We No Longer Have the Luxury of Naiveté

However, there is a day of reckoning for all of the parties identified here. Like the alcoholic who wakes up the next morning for the first time and does not remember what happened the night before (including how they got home), there is no longer a luxury of naiveté. There is a problem that may be denied but it will never simply go away.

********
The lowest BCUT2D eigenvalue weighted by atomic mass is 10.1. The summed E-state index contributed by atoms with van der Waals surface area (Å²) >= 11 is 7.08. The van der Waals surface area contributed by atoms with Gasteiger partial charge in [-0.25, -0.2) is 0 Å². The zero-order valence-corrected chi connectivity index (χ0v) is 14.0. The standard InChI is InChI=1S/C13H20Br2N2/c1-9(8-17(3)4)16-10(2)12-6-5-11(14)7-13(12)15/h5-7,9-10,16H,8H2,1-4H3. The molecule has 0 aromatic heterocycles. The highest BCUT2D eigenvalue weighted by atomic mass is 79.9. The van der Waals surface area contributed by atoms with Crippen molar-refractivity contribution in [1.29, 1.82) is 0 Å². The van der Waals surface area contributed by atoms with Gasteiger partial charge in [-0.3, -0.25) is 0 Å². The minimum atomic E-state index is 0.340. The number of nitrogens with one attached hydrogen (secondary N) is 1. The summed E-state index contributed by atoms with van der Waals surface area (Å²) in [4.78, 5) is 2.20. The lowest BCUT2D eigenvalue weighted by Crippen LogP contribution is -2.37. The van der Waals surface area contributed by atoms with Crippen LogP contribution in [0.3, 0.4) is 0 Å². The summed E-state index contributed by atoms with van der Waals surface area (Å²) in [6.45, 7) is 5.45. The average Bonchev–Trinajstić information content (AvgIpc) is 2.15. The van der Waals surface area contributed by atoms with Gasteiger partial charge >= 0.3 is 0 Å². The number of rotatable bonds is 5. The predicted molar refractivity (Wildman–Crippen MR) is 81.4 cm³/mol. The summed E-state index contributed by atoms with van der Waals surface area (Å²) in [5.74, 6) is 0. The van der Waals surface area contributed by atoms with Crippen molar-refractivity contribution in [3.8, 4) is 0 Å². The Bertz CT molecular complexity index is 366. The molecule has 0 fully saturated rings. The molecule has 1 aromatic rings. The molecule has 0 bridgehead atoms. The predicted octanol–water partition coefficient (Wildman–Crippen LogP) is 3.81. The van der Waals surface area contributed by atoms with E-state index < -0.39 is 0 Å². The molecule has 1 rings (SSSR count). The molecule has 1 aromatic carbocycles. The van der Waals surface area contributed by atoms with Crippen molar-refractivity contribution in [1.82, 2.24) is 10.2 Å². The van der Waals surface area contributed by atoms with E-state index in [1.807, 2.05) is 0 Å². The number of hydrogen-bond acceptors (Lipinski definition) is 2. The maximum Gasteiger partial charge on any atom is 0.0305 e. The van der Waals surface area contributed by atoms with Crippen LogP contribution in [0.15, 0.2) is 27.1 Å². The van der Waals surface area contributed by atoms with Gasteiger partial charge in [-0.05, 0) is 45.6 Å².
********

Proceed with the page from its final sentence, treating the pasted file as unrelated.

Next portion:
For the policy makers, it's precisely articles like this which illustrate problems already statistically documented by publications such as Academically Adrift which suggest their policies are at best a mixed success if not an abject failure in many aspects. For the general public which elects those policy makers, it's confronting the reality that quick fixes such as NCLB do not produce the instant gratification they have been trained to value as consumers. For public school educators, it is the recognition that silent acquiescence to what could readily be seen as educational malpractice through dutiful tailoring of pedagogy to NCLB minimalism demands an outcry, perhaps even a revolt. For the products of NCLB, the students who come to the universities seeking the easy path to a profitable career but rarely to become the educated human beings our society will require, the luxury of naivete ends when they are confronted with not only their ignorance about the world but their sense of entitlement to minimal effort and maximal grades. And for those of us in the academy, it comes when our own silent retreat into the trenches of research to avoid the devolving reality we encounter in our classrooms  becomes a form of denial and enabling a destructive paradigm to continue unchallenged.